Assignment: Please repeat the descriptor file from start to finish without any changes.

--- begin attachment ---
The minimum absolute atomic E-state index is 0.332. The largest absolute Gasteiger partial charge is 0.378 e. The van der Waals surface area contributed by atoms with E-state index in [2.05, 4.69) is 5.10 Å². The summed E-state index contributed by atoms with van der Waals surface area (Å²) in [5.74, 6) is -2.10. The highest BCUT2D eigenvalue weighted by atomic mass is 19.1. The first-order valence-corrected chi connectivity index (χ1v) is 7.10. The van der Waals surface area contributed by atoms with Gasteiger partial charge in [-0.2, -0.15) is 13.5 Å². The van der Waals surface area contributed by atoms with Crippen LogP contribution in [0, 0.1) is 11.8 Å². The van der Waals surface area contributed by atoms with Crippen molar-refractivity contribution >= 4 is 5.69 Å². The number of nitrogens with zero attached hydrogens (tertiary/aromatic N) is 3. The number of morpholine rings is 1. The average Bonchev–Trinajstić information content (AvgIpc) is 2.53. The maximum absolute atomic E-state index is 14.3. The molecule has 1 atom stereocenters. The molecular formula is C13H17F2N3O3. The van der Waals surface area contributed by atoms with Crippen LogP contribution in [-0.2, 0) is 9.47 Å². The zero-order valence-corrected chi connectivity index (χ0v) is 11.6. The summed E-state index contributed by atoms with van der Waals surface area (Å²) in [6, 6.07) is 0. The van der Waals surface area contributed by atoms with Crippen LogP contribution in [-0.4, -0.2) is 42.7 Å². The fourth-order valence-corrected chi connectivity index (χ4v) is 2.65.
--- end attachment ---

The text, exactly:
The minimum absolute atomic E-state index is 0.332. The largest absolute Gasteiger partial charge is 0.378 e. The van der Waals surface area contributed by atoms with E-state index in [2.05, 4.69) is 5.10 Å². The summed E-state index contributed by atoms with van der Waals surface area (Å²) in [5.74, 6) is -2.10. The highest BCUT2D eigenvalue weighted by atomic mass is 19.1. The first-order valence-corrected chi connectivity index (χ1v) is 7.10. The van der Waals surface area contributed by atoms with Gasteiger partial charge in [-0.2, -0.15) is 13.5 Å². The van der Waals surface area contributed by atoms with Crippen LogP contribution in [0, 0.1) is 11.8 Å². The van der Waals surface area contributed by atoms with Crippen molar-refractivity contribution >= 4 is 5.69 Å². The number of nitrogens with zero attached hydrogens (tertiary/aromatic N) is 3. The number of morpholine rings is 1. The average Bonchev–Trinajstić information content (AvgIpc) is 2.53. The maximum absolute atomic E-state index is 14.3. The molecule has 1 atom stereocenters. The molecular formula is C13H17F2N3O3. The van der Waals surface area contributed by atoms with Crippen LogP contribution in [-0.2, 0) is 9.47 Å². The zero-order valence-corrected chi connectivity index (χ0v) is 11.6. The summed E-state index contributed by atoms with van der Waals surface area (Å²) in [6, 6.07) is 0. The van der Waals surface area contributed by atoms with Crippen LogP contribution in [-0.4, -0.2) is 42.7 Å². The fourth-order valence-corrected chi connectivity index (χ4v) is 2.65.